Former ministers and policymakers reveal how AE was developed in new research project from Nest Insight and the University of Bath. Nick Reeve reports.
Nest's research arm has teamed up with researchers at the University of Bath on a report detailing the extensive pension reforms that led to the introduction of auto-enrolment.
The research includes new interviews with former prime ministers Tony Blair and Gordon Brown, the members of the Turner Commission, and other leading policymakers and pensions industry leaders - all of which will be made public through a new archive.
Speaking at a launch event for the research project last night, Helen Dean, Nest's chief executive officer, said one of the reasons for setting up Nest Insight was to ensure that the lessons learned through the reforms were preserved.
"It's really essential that those lessons are captured, and essential that they're shared with academics and policymakers across the world," Dean said.
The report - Pension Reforms in the UK: 1997 to 2015 - highlighted five lessons from the 18 years of policy development and negotiations that could be used in future policy work.
The report's authors - University of Bath Institute for Policy Research professor Nick Pearce and research associate Dr Thomais Massala highlighted the "small, independent, politically astute" commission, led by Lord Adair Turner, as well as "continuous commitment" from ministers and civil servants across several governments.
The authors also emphasised the importance of a "strong and robust evidence base that underpinned a coherent package of key policy proposals", a "bold sense of direction with proactive consensus building" and the "consistency of the reforms with the historical architecture and political economy of the UK welfare state".
The research was based on dozens of government, academic and media articles documenting the development of pensions policy since 1997. The authors also conducted extensive interviews with policymakers and industry figures from throughout the period.
Interviewees included the Turner Commission's members Lord Turner, Baroness Jeannie Drake, and Professor Sir John Hills, and industry figures such as Nest and BT Pension Scheme chairman Otto Thoresen, former Nest chief executive Tim Jones, and former PLSA chief executive Joanne Segars.
Pearce explained: "The Turner Commission and the implementation of its recommendations is often considered an exemplary piece of policy reform, and with good reason.
"The Commission proposed a coherent and comprehensive package of reforms, based on rigorous analytical work, and built a consensus behind its proposals. The reform process was sustained across more than a decade and was taken forward by governments of different political persuasions. It succeeded in large part because it went with the grain of the UK's welfare state."
Massala added: "By drawing on the expertise and insights of those who were most closely involved in these changes, our hope is that this new research can shine a spotlight on both how and why pension reform was achieved and offer up important lessons to policymakers."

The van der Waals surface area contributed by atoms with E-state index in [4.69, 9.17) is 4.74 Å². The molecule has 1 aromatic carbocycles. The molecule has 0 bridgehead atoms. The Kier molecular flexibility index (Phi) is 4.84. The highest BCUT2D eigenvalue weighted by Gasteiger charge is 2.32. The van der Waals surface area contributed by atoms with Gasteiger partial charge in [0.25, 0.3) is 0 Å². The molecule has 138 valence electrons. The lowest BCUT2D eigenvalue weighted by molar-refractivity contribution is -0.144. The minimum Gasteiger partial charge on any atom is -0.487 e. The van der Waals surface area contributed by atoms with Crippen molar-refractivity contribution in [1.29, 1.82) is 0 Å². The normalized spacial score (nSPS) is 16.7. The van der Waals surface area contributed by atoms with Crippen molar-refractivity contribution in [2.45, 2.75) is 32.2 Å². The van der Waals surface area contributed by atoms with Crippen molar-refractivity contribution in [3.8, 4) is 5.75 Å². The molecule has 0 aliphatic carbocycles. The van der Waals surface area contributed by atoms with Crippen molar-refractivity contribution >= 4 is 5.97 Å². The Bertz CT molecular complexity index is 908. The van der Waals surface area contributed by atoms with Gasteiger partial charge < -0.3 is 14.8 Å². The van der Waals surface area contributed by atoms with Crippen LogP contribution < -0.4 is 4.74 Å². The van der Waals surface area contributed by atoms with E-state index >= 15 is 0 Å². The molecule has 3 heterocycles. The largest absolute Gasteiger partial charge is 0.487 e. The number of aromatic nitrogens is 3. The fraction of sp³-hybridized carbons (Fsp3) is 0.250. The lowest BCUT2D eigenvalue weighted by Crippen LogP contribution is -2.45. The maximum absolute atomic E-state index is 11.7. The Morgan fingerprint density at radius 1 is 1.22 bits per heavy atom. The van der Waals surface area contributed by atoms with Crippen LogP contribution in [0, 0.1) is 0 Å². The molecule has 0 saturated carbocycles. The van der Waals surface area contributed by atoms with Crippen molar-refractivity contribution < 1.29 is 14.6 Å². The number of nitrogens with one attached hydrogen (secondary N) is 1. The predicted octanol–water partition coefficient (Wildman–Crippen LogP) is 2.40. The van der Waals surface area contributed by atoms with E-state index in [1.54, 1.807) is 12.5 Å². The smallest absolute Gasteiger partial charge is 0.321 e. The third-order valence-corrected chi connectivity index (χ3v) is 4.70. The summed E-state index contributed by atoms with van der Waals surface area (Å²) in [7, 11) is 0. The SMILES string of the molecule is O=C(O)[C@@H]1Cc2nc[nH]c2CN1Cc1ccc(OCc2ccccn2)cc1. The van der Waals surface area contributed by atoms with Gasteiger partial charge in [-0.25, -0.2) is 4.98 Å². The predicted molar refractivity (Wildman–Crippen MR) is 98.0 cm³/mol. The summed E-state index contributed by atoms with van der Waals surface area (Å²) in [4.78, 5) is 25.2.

Vogue for commissions
Sir Steve Webb, the former pensions minister who oversaw the introduction of auto-enrolment, said the research would shed light on what helped the project succeed.
"There's very much a vogue at the moment for ‘commissions'," Webb told attendees at the event in London last night. "Everyone says that, because of the Turner Commission, we could fix pensions tax relief or the state pension age, if only we just had a commission.
"I think what is really interesting is how this research will shed light on how much it was about having a commission, and what it was about this commission in particular. I do think there were a lot of very special factors [about the Turner Commission]."
The 54-page document covers the beginnings of the Tony Blair-led Labour government's focus on social welfare and pensions, through to the Turner Commission, the development of auto-enrolment and the rolling out of the policy across the UK.
Find out more about the project here: https://www.bath.ac.uk/projects/the-uk-pensions-policy-project/
The industry needs more powers to protect savers by stopping scams in their tracks, but a network to share intel can help, says Margaret Snowdon.
The Department for Work and Pensions (DWP) has called on The Pensions Regulator (TPR) to deepen its research on its planned regulatory approach to tackling climate-related risks and how it would manage any opportunities from climate change.
The transition from RPI to CPIH could have a significant impact on pension funds. However, as Con Keating says, the real challenges of this shift may come from an unexpected area.
Guy Opperman has held onto his role as minister for pensions and financial inclusion after an action-packed cabinet reshuffle yesterday.
As both the APPT and PMI launch accreditation regimes for professional trustees, Henry Tapper asks if you are a Betamax or VHS Trustee?